The Occupy Movement is one of the most significant civic events in recent Hong Kong History. This thesis is an attempt to make a comprehensive understanding of the movement by analyzing the actual movement activities and illustrating occupiers’ justification of actions. Three major issues are of concern here. First, what actually happened during the movement? Second, why did the occupiers join the movement? Lastly, how did the occupiers justify their actions during the movement? In this regard, the concepts of repertoire, framing and vision, will be employed to guide this study. Considering the three main factions of the movement, including the left, localism and non-aligned occupiers, a series of in-depth interviews with occupiers of various factions are conducted to collect data. I argue that different factions share common instrumental tactics and strategies generally during the movement. Yet, different ways of interpreting the tortuous progress of democratization in Hong Kong have brought changes to the prevailing pattern of the actions which emphasized the tranquility and non-violence, and led to an internal strife between the localist occupiers and the others. Moreover, the non-aligned and leftist occupiers justified and identified their actions and reasoning with the communal and the economic visions of society respectively. However, instead of a vision of society, localist occupiers’ actions and rationales disclosed a vision of violence. That is the major difference between the localist faction and other factions of the movement.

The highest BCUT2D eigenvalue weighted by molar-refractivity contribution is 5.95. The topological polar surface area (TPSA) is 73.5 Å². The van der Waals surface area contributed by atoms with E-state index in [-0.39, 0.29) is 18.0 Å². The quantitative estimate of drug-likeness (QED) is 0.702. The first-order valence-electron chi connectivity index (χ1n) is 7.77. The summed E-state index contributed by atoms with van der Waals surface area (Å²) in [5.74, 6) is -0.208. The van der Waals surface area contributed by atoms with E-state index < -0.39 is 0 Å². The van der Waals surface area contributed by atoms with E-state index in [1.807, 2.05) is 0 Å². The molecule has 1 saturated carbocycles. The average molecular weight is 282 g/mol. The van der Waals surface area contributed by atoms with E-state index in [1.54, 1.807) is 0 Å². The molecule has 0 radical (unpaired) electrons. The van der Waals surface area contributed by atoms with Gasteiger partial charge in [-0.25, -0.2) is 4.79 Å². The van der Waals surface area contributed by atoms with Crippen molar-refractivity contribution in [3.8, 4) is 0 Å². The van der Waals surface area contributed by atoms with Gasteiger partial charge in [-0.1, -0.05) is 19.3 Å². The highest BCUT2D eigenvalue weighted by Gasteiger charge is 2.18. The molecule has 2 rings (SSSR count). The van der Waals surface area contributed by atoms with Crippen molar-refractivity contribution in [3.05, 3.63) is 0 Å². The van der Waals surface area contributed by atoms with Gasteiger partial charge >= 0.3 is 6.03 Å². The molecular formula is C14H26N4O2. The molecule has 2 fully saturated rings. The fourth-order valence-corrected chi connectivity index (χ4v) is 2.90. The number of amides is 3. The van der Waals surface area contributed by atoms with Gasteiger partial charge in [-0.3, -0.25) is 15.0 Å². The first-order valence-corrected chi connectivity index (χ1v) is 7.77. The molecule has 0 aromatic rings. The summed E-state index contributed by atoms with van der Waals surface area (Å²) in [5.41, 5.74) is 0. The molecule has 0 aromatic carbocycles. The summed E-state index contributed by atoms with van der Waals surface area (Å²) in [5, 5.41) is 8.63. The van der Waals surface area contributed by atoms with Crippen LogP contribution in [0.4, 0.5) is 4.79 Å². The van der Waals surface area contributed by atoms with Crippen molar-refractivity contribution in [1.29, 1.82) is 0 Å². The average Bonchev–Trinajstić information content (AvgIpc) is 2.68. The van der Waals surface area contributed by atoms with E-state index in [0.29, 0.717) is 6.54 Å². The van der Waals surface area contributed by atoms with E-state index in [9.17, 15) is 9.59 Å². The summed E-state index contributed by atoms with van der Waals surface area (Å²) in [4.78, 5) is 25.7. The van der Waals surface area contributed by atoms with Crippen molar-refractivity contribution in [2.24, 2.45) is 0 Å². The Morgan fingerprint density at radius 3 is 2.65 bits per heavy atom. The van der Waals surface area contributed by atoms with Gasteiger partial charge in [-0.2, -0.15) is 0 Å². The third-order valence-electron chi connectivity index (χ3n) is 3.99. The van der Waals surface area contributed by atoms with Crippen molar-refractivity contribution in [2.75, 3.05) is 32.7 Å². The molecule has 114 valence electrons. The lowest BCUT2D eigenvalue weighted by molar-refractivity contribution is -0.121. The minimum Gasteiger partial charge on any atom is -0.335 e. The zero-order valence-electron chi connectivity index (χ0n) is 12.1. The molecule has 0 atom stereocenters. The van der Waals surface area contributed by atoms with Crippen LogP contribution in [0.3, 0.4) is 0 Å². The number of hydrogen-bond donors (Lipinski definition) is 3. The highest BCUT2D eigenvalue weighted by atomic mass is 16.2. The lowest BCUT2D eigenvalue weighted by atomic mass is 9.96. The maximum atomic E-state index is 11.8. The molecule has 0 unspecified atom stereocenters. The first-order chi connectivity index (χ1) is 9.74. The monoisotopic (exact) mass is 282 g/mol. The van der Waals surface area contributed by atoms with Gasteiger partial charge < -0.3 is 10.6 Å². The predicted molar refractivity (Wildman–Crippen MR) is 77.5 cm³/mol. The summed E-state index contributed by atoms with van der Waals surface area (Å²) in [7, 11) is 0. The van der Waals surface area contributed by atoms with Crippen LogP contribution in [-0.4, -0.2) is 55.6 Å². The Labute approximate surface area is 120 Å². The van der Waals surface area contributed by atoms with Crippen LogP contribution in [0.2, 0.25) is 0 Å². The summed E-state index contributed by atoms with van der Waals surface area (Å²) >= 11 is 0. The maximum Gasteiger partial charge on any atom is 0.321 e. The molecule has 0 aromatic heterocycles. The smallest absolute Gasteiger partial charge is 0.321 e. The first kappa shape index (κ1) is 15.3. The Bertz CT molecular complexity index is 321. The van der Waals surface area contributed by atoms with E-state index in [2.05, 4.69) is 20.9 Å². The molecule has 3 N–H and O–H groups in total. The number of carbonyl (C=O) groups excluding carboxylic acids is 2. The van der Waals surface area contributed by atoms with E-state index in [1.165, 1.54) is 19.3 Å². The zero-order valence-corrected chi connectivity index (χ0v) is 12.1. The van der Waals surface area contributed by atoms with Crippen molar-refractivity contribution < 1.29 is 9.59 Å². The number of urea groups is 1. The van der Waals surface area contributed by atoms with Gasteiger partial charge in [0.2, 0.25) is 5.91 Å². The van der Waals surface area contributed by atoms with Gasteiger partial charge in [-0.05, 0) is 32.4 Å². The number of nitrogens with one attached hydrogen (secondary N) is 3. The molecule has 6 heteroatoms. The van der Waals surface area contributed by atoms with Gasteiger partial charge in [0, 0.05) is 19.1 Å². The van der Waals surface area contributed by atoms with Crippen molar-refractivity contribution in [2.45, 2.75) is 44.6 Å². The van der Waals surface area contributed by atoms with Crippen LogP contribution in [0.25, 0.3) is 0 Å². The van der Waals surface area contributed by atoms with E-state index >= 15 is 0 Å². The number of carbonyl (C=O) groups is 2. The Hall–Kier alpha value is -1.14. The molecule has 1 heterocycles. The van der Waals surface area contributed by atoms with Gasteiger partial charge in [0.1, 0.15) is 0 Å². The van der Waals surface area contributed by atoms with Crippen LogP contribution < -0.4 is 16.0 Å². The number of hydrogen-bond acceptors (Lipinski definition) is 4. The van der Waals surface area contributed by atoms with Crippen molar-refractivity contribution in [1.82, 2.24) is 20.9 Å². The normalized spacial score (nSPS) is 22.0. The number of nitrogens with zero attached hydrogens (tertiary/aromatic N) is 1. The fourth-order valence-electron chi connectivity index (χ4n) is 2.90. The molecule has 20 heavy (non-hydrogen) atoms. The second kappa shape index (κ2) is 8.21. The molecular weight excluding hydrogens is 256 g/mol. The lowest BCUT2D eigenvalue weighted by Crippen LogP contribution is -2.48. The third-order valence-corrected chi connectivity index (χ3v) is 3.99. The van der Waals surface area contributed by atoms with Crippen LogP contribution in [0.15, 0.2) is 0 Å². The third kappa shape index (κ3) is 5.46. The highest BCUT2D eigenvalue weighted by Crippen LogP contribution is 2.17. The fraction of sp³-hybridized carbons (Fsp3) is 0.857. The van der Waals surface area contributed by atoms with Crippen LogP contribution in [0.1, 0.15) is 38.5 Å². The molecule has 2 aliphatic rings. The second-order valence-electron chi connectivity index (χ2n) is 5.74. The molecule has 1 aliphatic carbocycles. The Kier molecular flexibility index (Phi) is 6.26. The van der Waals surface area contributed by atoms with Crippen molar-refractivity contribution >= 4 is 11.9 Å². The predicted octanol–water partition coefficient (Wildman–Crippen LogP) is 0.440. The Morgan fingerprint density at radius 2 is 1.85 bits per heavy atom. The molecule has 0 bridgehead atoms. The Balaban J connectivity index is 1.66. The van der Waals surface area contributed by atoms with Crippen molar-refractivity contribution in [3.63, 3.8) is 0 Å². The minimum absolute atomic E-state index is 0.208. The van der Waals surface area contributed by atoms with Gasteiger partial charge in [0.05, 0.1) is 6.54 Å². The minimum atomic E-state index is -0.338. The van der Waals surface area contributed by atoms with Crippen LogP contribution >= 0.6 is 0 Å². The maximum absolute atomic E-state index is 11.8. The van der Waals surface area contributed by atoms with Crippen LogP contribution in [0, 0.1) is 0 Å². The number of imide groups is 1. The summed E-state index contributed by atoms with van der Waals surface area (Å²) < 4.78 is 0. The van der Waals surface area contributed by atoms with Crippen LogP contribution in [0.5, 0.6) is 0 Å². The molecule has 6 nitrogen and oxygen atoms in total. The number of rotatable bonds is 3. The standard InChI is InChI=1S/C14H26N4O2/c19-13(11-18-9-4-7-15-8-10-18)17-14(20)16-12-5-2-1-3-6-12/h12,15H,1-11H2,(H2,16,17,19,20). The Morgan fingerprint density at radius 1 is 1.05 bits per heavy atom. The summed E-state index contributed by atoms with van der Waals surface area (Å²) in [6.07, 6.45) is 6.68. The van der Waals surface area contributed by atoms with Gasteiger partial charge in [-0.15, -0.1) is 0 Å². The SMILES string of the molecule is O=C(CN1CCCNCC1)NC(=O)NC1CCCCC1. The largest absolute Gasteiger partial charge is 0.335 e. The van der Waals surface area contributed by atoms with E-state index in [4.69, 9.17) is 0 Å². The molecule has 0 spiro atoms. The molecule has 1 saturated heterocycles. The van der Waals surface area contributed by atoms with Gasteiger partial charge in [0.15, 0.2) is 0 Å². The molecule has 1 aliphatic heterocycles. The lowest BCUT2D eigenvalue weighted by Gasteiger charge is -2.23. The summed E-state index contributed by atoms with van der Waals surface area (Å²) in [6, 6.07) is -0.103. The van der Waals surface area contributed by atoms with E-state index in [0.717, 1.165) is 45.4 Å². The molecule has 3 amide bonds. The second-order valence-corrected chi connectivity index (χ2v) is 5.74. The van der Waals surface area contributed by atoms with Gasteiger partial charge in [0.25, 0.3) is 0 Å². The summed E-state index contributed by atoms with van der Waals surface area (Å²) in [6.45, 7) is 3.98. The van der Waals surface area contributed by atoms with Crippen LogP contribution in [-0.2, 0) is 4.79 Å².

|Date of Award||2016|
- Department of Sociology and Social Policy
|Supervisor||Hon Fai CHEN (Supervisor) & William Peter BAEHR (Supervisor)|